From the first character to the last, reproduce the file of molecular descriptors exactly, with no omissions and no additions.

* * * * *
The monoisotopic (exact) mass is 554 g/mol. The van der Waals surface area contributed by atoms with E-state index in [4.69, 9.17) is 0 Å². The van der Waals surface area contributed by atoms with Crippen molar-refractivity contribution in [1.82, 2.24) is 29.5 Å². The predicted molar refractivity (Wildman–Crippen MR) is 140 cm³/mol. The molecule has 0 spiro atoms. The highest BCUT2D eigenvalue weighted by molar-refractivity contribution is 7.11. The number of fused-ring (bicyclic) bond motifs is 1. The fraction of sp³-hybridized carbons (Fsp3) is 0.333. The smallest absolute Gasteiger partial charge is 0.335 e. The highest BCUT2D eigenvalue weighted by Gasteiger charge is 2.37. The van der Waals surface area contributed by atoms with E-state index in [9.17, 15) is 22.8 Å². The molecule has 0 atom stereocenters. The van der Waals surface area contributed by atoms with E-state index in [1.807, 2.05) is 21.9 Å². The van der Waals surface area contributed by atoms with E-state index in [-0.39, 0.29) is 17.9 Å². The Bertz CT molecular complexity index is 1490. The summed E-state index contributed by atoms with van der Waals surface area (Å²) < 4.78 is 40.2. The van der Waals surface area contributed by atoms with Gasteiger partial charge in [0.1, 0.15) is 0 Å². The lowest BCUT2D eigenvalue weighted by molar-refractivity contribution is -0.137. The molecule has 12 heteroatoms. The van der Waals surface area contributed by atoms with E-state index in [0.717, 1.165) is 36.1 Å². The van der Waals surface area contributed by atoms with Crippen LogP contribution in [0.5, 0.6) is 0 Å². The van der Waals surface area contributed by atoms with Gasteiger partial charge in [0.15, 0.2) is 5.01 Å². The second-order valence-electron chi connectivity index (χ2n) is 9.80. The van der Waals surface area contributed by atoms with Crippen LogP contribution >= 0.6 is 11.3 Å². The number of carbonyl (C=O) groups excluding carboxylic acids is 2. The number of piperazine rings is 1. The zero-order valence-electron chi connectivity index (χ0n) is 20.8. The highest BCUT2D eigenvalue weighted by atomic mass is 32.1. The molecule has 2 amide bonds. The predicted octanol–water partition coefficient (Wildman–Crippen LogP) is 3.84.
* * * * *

The monoisotopic (exact) mass is 554 g/mol. The van der Waals surface area contributed by atoms with E-state index in [4.69, 9.17) is 0 Å². The van der Waals surface area contributed by atoms with Crippen molar-refractivity contribution in [1.82, 2.24) is 29.5 Å². The predicted molar refractivity (Wildman–Crippen MR) is 140 cm³/mol. The molecule has 0 spiro atoms. The highest BCUT2D eigenvalue weighted by molar-refractivity contribution is 7.11. The number of fused-ring (bicyclic) bond motifs is 1. The fraction of sp³-hybridized carbons (Fsp3) is 0.333. The smallest absolute Gasteiger partial charge is 0.335 e. The highest BCUT2D eigenvalue weighted by Gasteiger charge is 2.37. The van der Waals surface area contributed by atoms with E-state index in [9.17, 15) is 22.8 Å². The molecule has 0 atom stereocenters. The van der Waals surface area contributed by atoms with E-state index in [1.807, 2.05) is 21.9 Å². The van der Waals surface area contributed by atoms with E-state index in [-0.39, 0.29) is 17.9 Å². The Bertz CT molecular complexity index is 1490. The summed E-state index contributed by atoms with van der Waals surface area (Å²) < 4.78 is 40.2. The van der Waals surface area contributed by atoms with Gasteiger partial charge in [0.1, 0.15) is 0 Å². The lowest BCUT2D eigenvalue weighted by molar-refractivity contribution is -0.137. The molecule has 12 heteroatoms. The van der Waals surface area contributed by atoms with E-state index in [0.717, 1.165) is 36.1 Å². The van der Waals surface area contributed by atoms with Crippen LogP contribution in [0.5, 0.6) is 0 Å². The van der Waals surface area contributed by atoms with Gasteiger partial charge in [0.15, 0.2) is 5.01 Å². The second-order valence-electron chi connectivity index (χ2n) is 9.80. The van der Waals surface area contributed by atoms with Crippen LogP contribution >= 0.6 is 11.3 Å². The number of carbonyl (C=O) groups excluding carboxylic acids is 2. The number of piperazine rings is 1. The zero-order valence-electron chi connectivity index (χ0n) is 20.8. The highest BCUT2D eigenvalue weighted by atomic mass is 32.1. The molecule has 2 amide bonds. The predicted octanol–water partition coefficient (Wildman–Crippen LogP) is 3.84.